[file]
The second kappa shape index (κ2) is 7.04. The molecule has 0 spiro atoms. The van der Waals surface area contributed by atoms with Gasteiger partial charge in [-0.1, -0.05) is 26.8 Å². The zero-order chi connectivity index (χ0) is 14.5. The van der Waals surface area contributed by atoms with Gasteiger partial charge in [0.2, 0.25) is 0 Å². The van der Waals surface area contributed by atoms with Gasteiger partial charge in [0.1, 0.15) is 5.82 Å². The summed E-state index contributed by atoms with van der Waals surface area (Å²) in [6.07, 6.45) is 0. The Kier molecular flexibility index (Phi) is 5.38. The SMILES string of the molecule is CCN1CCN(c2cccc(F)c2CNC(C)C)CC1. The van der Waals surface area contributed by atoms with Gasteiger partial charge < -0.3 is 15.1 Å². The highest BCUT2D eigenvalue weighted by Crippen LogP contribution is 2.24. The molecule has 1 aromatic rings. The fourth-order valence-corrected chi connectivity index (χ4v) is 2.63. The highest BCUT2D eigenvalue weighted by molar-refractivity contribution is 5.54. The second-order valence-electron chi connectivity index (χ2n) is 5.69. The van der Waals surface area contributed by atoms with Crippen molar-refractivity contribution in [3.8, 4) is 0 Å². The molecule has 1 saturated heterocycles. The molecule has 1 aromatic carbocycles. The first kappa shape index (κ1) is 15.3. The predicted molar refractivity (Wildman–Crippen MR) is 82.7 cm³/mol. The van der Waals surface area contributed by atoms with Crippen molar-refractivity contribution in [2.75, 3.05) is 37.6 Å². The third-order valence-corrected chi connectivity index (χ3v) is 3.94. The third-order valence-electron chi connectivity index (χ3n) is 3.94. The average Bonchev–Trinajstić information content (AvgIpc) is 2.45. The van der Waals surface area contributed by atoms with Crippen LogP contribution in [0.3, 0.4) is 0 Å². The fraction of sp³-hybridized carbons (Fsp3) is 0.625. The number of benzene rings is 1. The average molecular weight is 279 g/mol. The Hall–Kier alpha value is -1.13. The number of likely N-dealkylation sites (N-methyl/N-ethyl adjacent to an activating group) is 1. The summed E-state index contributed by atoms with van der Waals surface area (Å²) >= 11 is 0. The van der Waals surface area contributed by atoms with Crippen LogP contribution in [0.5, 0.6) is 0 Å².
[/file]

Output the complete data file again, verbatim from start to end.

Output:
The second kappa shape index (κ2) is 7.04. The molecule has 0 spiro atoms. The van der Waals surface area contributed by atoms with Gasteiger partial charge in [-0.1, -0.05) is 26.8 Å². The zero-order chi connectivity index (χ0) is 14.5. The van der Waals surface area contributed by atoms with Gasteiger partial charge in [0.2, 0.25) is 0 Å². The van der Waals surface area contributed by atoms with Gasteiger partial charge in [0.1, 0.15) is 5.82 Å². The summed E-state index contributed by atoms with van der Waals surface area (Å²) in [6.07, 6.45) is 0. The Kier molecular flexibility index (Phi) is 5.38. The SMILES string of the molecule is CCN1CCN(c2cccc(F)c2CNC(C)C)CC1. The van der Waals surface area contributed by atoms with Gasteiger partial charge < -0.3 is 15.1 Å². The highest BCUT2D eigenvalue weighted by Crippen LogP contribution is 2.24. The molecule has 1 aromatic rings. The fourth-order valence-corrected chi connectivity index (χ4v) is 2.63. The highest BCUT2D eigenvalue weighted by molar-refractivity contribution is 5.54. The second-order valence-electron chi connectivity index (χ2n) is 5.69. The van der Waals surface area contributed by atoms with Crippen molar-refractivity contribution in [3.8, 4) is 0 Å². The molecule has 1 saturated heterocycles. The molecule has 1 aromatic carbocycles. The first kappa shape index (κ1) is 15.3. The predicted molar refractivity (Wildman–Crippen MR) is 82.7 cm³/mol. The van der Waals surface area contributed by atoms with Crippen molar-refractivity contribution in [2.75, 3.05) is 37.6 Å². The third-order valence-corrected chi connectivity index (χ3v) is 3.94. The third-order valence-electron chi connectivity index (χ3n) is 3.94. The average Bonchev–Trinajstić information content (AvgIpc) is 2.45. The van der Waals surface area contributed by atoms with Crippen LogP contribution in [0.3, 0.4) is 0 Å². The fraction of sp³-hybridized carbons (Fsp3) is 0.625. The number of benzene rings is 1. The average molecular weight is 279 g/mol. The Hall–Kier alpha value is -1.13. The number of likely N-dealkylation sites (N-methyl/N-ethyl adjacent to an activating group) is 1. The summed E-state index contributed by atoms with van der Waals surface area (Å²) >= 11 is 0. The van der Waals surface area contributed by atoms with Crippen LogP contribution in [0.5, 0.6) is 0 Å².